The Department of Applied Linguistics offers ESL courses for enrolled Penn State undergraduate and graduate students. At the undergraduate level, we offer one 3-credit course on academic writing, and an associated 1-credit tutoring option: ESL015 –ESL Composition for American Academic Communication II, and ESL005—Writing Tutorial..
- ESL005—Writing Tutorial
- The content of this course coincides with the content covered in ESL 015. In ESL 015 students are required to complete four formal essays, reflective journal writings, and a final presentation. These major assignments are supplemented with grammar instruction. The ESL 005 course will focus on helping students master the content and the associated skills taught in ESL 015. The student will meet individually with a tutorial adviser for 40 minutes at least once a week throughout the semester. Tutorials are led by students of the MA TESL program, as part of their Field Experience requirement. This course may not be used to satisfy the basic minimum requirements for graduation in any baccalaureate degree program, but it may be recommended for a student in order to promote success in the Academic Writing course and in future courses.
- ESL 015/ ESL Composition for American Academic Communication II
- Cross-listed with GWS; No prerequisites
- This course is for undergraduate students who are intermediate-advanced level non-native speakers of English. Students will become familiar with the various stages in the process of writing and develop strategies for reading and writing various models of American academic discourse. Overall, students will be able to use what they have learned in this course to participate successfully in academic reading and writing tasks throughout their university experiences in the United States. Students will participate in a variety of reading and writing tasks that will enable them to: (a) define the subject, purpose, audience, and appropriate organizational structure for written compositions; (b) revise and reshape their writing to improve ideas, organization, language use, vocabulary and mechanics; (c) identify and correct structural and grammatical errors within their written texts; (d) select sources, take notes, and acknowledge sources to support ideas, using the library to conduct library research; and, (e) become better writers in preparation for their college careers. This course may be used to satisfy the basic minimum requirements for graduation in any baccalaureate degree program.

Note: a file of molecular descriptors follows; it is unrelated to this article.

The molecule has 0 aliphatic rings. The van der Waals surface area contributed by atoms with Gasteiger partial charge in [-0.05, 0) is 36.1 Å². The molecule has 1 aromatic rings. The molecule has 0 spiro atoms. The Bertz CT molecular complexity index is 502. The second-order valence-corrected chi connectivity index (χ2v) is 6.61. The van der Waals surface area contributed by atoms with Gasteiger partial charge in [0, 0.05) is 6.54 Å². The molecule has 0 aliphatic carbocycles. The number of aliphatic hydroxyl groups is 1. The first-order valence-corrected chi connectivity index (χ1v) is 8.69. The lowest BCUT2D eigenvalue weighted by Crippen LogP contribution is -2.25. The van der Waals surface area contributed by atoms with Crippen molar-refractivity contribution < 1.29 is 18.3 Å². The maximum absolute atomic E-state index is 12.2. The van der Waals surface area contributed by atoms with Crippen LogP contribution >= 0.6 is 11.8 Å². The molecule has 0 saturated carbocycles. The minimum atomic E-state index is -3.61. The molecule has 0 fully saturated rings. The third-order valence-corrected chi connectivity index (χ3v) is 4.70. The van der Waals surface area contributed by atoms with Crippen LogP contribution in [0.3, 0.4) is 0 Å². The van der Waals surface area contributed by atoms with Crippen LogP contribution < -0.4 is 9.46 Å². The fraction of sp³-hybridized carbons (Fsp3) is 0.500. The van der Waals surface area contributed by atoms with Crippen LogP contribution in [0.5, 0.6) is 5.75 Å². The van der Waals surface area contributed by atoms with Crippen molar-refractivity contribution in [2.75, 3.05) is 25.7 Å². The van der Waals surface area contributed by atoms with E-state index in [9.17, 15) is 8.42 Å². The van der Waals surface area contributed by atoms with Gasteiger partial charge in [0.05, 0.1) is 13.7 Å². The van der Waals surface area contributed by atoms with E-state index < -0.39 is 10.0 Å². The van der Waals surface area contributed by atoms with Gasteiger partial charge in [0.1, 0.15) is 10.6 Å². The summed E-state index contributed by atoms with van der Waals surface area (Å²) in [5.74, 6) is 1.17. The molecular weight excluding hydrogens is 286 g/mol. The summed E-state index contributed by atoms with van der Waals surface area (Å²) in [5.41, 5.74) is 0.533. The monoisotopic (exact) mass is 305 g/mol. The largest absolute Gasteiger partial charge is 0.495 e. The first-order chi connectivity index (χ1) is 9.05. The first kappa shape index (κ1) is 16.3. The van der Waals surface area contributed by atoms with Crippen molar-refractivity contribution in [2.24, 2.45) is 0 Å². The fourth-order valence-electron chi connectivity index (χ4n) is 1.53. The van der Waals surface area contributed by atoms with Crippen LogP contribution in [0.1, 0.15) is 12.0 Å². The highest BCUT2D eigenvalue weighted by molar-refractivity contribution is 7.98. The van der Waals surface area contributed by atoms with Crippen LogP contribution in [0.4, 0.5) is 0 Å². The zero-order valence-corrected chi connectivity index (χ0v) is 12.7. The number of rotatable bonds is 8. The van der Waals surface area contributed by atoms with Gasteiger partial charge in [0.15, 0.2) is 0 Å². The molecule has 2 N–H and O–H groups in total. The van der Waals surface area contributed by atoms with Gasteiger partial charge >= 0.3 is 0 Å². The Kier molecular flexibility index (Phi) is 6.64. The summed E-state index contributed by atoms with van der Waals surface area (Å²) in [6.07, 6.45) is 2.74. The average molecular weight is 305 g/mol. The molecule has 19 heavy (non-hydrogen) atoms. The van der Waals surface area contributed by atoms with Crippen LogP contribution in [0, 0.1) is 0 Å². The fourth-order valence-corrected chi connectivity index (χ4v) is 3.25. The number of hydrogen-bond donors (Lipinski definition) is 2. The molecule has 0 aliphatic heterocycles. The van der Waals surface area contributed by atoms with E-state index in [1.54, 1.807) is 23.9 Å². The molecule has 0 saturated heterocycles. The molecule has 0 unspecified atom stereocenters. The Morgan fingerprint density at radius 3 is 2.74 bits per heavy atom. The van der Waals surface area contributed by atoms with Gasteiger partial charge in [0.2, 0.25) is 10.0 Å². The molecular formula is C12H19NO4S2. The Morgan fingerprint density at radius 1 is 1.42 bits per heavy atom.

At the graduate level, we offer one 3-credit course on academic writing: ESL 116G - Composition for Academic Disciplines.
- ESL 116G - Composition for Academic Disciplines
- This course is designed for international students at the graduate level who are preparing to engage in scholarly activity in their academic disciplines. Through reading and writing selected rhetorical models of academic discourse, students will be able to analyze and use the organizational structure of various models of academic texts. They will engage in contextualized language activities, which will enable them to match appropriate English linguistic forms to specific rhetorical purposes. Students will be expected to gather appropriate sources, organize information, and compose various models of academic essays and research papers. By the end of the course, students will be able to translate their research activities into written reports that conform to the expectations of the English-speaking academic community.
- ESL 114G - American English for Academic Purposes
- This course is designed for graduate students who are non-native speakers of English in order to develop and improve their oral communication skills for effective interaction in social, as well as academic settings in English-speaking environments. Activities will include: (a) a pre- and post-testing of oral proficiency for diagnostic and achievement purposes; (b) a series of in-class oral presentations which will be audio-taped and videotaped for self, peer, and instructor evaluation; (c) participation in group discussions, role plays, and impromptu speeches; and, (d) various oral language assignments, including listening and pronunciation activities, transcriptions of recorded speech, and the creation of an audio-taped oral dialogue journal.
For more information about the ESL program, please contact Dr. Deryn Verity, Director of ESL/EAP Programs, at firstname.lastname@example.org.